The state of gambling from the head of Caesars

A group of people play slot machines at Caesars Atlantic City July 8, 2006 in Atlantic City, N.J.

Jeremy Hobson: Take a look at the local newspapers this morning in Omaha, Kansas City, or Lansing, Mich., and you'll find the same story: A casino is -- or might be -- coming to town. States across the country have turned to gambling as a way to boost tax revenues and employment in this difficult economy.

We're going talk about the world of gambling now with one of the industry's big players: Gary Loveman. He's the president and CEO of Caesars Entertainment, and he joins us now from Las Vegas. Good morning.

Gary Loveman: Good morning, Jeremy.

Hobson: Caesars operates on four continents, which means you've got a great view of the global economy right now. Who is doing best and who's doing worst?

Loveman: Well, the casinos in the U.K. have had a hard time for quite some time, partly for regulatory reasons, but also because of a weak economy in the U.K. And then casinos in Atlantic City have had 39 out of 40 months of revenue declines associated largely with new competition in that area, but also with a weak economy. We have a casino in Latin America that services Brazilian clientele; I would suggest it's probably doing the best out of all our facilities.

Hobson: And what does that tell you? I mean, does a weak economy make people gamble less or gamble more? Do you better in times that are tough or times that are great?

Loveman: Well, we do better when times are great. A lot of our business comes from customers at the high-end, and these are customers whose activity increases when their circumstances are better.

Hobson: So where's the next big place? Where do you want to be?

Loveman: Well domestically, we're going to open a big new casino in Cleveland here in just a few months, probably in May. We have one in Cincinnati that's coming in 2013. We've bid on a casino license in Baltimore. Then, internationally, there are markets we think will open in places like Japan, Taiwan, Vietnam and Korea, and we intend to be active in all those markets.

Hobson: I have to say though, when you say Cincinnati, Cleveland and Baltimore, those don't sound like places that are filled with high-end gamblers to me.

Loveman: Well they're filled with lots of gamblers that heretofore haven't had anywhere to go.

Hobson: How do you see people gambling 10 years from now? Are we going to be doing it on our phones or what?

Loveman: Certainly. People will be doing it on multiple platforms. You see people today involved in social gaming, and then I think over time you'll see for-money gaming -- especially poker -- taking place on mobile platforms, tablets and computers.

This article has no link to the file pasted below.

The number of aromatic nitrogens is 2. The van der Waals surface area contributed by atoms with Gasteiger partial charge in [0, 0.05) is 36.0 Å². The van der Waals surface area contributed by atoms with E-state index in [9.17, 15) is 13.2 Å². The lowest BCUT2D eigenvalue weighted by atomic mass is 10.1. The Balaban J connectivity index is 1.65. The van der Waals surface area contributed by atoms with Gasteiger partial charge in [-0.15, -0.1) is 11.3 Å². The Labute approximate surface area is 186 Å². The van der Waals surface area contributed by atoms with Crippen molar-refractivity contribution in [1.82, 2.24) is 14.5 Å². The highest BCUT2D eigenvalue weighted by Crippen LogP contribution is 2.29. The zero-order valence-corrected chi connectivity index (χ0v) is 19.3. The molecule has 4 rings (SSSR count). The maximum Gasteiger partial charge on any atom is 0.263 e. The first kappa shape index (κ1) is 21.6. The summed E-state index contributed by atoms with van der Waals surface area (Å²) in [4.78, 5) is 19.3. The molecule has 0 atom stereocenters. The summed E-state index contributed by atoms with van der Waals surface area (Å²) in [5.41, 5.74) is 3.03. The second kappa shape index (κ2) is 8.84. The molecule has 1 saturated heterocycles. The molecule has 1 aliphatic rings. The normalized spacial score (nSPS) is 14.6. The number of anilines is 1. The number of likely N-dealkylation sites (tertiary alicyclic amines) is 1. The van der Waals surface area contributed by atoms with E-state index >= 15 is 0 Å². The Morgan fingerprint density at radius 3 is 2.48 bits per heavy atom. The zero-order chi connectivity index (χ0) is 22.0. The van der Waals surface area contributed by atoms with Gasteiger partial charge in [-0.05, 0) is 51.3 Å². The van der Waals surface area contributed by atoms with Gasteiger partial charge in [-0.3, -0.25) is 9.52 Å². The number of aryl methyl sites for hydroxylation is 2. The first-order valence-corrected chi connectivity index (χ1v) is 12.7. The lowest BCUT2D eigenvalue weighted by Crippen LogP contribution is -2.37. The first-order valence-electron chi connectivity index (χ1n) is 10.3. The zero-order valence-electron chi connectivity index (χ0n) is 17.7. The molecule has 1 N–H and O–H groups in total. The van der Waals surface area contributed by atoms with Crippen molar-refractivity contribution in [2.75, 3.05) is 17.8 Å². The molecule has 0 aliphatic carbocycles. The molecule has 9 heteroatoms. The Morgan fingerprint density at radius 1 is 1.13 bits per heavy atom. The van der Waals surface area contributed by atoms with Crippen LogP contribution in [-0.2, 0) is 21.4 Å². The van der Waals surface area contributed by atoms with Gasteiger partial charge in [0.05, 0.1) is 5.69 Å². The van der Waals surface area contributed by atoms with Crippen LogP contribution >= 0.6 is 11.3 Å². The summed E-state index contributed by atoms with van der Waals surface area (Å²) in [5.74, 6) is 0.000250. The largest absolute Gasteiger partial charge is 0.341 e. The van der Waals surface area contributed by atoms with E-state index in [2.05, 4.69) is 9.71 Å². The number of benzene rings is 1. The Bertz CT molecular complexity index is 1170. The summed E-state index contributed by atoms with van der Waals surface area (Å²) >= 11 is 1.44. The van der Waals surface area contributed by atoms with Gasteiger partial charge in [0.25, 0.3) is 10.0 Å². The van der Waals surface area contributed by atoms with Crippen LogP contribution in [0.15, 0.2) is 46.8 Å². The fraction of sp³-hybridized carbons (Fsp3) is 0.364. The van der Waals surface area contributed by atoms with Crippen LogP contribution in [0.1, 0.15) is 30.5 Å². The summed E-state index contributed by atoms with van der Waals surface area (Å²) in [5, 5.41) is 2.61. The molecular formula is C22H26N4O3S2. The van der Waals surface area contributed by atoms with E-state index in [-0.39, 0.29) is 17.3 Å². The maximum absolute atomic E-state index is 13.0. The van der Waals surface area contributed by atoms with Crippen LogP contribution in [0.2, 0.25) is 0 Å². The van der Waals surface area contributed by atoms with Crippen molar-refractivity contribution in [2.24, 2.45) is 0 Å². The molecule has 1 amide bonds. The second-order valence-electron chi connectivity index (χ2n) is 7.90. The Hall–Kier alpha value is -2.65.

Hobson: Are you worried that something like Apple, for instance, could start, you know, the iCasino and really change the business and you'll get competitors that you never even thought about?

Loveman: You have to be vigilant about that. The challenge for people entering this industry is that it's a very heavily regulated, very highly licensed industry. It's quite an involved process. I don't suspect that many of these companies will choose to put themselves through that. Instead, they'll have companies that specialize in being gaming operators, like us, provide those services on their platform, whether that platform is Facebook or an Apple platform.

Hobson: What do you say to the people who think that there's just a real problem with gambling -- it does lead to social problems and that we shouldn't be expanding it in this way?

Loveman: I think that's absent any evidence to support the argument. This is a business where the vast, vast majority of customers enjoy this form of entertainment safely and a very small -- and by that I mean 1 to 2 percent of the people who consume this service do so at some harm to themselves and their families. Now, that's not in any way to belittle the consequences of this problem for the individuals that are affected. But it is to suggest that it ought to be treated against that factual backdrop.

Hobson: What's your game when you go to the casino?

Loveman: I like sports betting and 21.

Hobson: Gary Loveman is chairman, CEO and president of Caesars Entertainment. He's speaking with us from Las Vegas. Gary Loveman, thanks so much.

Loveman: Glad to be here, Jeremy.

About the author

Jeremy Hobson is host of Marketplace Morning Report, where he looks at business news from a global perspective to prepare listeners for the day ahead.

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